“The beauty of Public Health is that there is always another facet to explore and the opportunities, with a little digging and networking, are endless.”
Jolyn Hull (class of 2014) shares her experience in the CWU public health program, with some valuable advice for students as they enter fieldwork or further graduate studies.
Why did you choose public health as a major?
From the time I was 10 (mostly fueled by sibling rivalry), I was determined to be a lawyer. But, I distinctly remember the day it suddenly felt unappealing. I still have no idea what sparked that feeling, but I knew I no longer wanted to pursue law school. I began looking at different career paths, but couldn’t seem to find one that drew me in. A few months later, I was sitting in my geography lecture and we started discussing population health. I was disturbed by the health status of those in the country we were studying, but also was awakened to the fact that health outcomes in the U.S. are not what they should be either. I wanted to help, but didn’t realize the potential career path until later that day when I overheard a public health student talking about a project she was working on around food access. I asked her what she was studying and she told me public health. I registered for a few classes in the public health program to test it out, and declared my major shortly after a few lectures.
What have you been doing since graduating from the program?
I was a five-years plan kind of person so, when I was offered a permanent position at the end of internship at Swedish Cancer Institute, it only seemed natural to accept. I developed educational tools, algorithms, and processes for patients to obtain information throughout their continuum of care. I sat for my Certified Health Education Specialist (CHES) exam, and my 5-year plan started to feel more like my 10 year plan. After about a year at SCI, I decided to pursue my Masters in Health Communication from Boston University which would allow me to continue working at SCI and complete another step in my plan. Almost immediately after beginning the coursework, I felt the urge to return to the “trenches”; I wanted to do community health work again. I struggled a lot with this feeling because I felt secure in my seemingly stable plan, but eventually started started looking out for different opportunities. After a series of well-time connections and a few months of digging, I stumbled across a non-profit called Community Choice Health & Education Institute based in Wenatchee, Wa. I say stumbled because I actually discovered their existence through one of the major health centers in Central Washington that I had been in contact with for a few months around possible employment opportunities. Out of curiosity and a bit of desperation, I reached out and got connected with who I would later find out was the Executive Director. After a few coffee dates, I was offered a position as the Health Education & Outreach Coordinator for the North Central Region of WA. I gladly accepted and am now coordinating the Stanford Chronic Disease Self-Management Programs throughout North Central WA. Had you asked me what my plan was even 6 months ago, I would have told you a completely different story. But, I found my trench and love being able to serve my community again.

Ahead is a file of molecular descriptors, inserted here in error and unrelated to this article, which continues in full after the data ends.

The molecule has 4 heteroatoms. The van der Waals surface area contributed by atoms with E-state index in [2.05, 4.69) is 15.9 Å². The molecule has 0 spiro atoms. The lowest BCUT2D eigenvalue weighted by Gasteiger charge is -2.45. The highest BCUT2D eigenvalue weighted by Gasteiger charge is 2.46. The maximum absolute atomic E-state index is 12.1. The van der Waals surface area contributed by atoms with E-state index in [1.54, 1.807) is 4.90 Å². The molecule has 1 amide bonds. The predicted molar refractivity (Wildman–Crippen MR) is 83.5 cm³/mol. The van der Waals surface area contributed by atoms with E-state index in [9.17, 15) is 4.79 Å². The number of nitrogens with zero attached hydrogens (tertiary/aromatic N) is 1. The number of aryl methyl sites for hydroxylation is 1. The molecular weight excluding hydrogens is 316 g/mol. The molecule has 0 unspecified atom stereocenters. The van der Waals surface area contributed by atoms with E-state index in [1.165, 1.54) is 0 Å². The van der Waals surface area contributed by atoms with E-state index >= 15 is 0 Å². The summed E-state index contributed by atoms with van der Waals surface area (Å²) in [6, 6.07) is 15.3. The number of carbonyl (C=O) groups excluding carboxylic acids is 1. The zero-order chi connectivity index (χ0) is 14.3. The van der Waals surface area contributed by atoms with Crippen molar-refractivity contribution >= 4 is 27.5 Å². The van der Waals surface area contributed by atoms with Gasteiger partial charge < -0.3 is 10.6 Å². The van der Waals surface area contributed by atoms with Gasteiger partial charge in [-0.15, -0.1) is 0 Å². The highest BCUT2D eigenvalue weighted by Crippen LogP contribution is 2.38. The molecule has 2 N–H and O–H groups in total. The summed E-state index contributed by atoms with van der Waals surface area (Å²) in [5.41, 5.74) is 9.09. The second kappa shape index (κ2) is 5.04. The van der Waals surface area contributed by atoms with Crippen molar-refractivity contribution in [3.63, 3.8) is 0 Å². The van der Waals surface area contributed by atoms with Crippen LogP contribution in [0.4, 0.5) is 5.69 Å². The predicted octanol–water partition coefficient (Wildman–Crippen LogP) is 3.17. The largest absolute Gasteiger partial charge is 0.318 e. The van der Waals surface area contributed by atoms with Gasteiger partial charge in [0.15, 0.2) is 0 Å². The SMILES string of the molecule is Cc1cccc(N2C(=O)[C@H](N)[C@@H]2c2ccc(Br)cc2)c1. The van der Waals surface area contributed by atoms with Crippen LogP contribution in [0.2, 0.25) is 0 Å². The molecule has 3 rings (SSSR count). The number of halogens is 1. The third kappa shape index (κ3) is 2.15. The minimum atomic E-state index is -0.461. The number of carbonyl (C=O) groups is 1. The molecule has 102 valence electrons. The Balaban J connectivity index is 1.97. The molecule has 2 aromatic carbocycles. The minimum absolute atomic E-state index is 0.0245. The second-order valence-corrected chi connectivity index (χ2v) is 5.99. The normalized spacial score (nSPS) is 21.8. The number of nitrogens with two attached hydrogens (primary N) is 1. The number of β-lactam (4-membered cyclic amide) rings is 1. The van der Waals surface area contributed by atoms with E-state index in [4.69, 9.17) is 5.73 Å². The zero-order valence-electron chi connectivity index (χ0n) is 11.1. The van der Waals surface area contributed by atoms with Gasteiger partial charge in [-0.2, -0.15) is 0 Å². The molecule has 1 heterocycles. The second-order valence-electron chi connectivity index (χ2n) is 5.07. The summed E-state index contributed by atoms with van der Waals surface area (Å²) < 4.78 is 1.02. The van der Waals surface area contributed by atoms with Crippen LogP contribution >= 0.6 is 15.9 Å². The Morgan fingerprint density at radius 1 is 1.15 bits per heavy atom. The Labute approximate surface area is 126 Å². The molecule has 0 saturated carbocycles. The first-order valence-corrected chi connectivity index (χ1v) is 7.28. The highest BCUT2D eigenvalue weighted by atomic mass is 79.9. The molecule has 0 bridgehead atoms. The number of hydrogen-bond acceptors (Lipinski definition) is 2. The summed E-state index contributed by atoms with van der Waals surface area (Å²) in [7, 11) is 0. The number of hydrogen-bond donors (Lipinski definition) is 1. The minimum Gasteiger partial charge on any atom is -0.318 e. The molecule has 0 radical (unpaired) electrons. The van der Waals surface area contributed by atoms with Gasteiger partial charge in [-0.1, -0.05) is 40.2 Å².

What would you recommend to other students who might want to follow a similar path?
Try things and take chances. What appeared from the outside to most as a step backwards for my career ended up being a fantastic, career-advancing move. You don’t have to stay stagnant and don’t worry what others think. The beauty of Public Health is that there is always another faucet to explore and the opportunities, with a little digging and networking, are endless.
And just for fun…if you were a part of a bicycle, what would you be?
The gears, because I love puns and my life seems to always be shifting… sometimes harder than other times, but it’s necessary!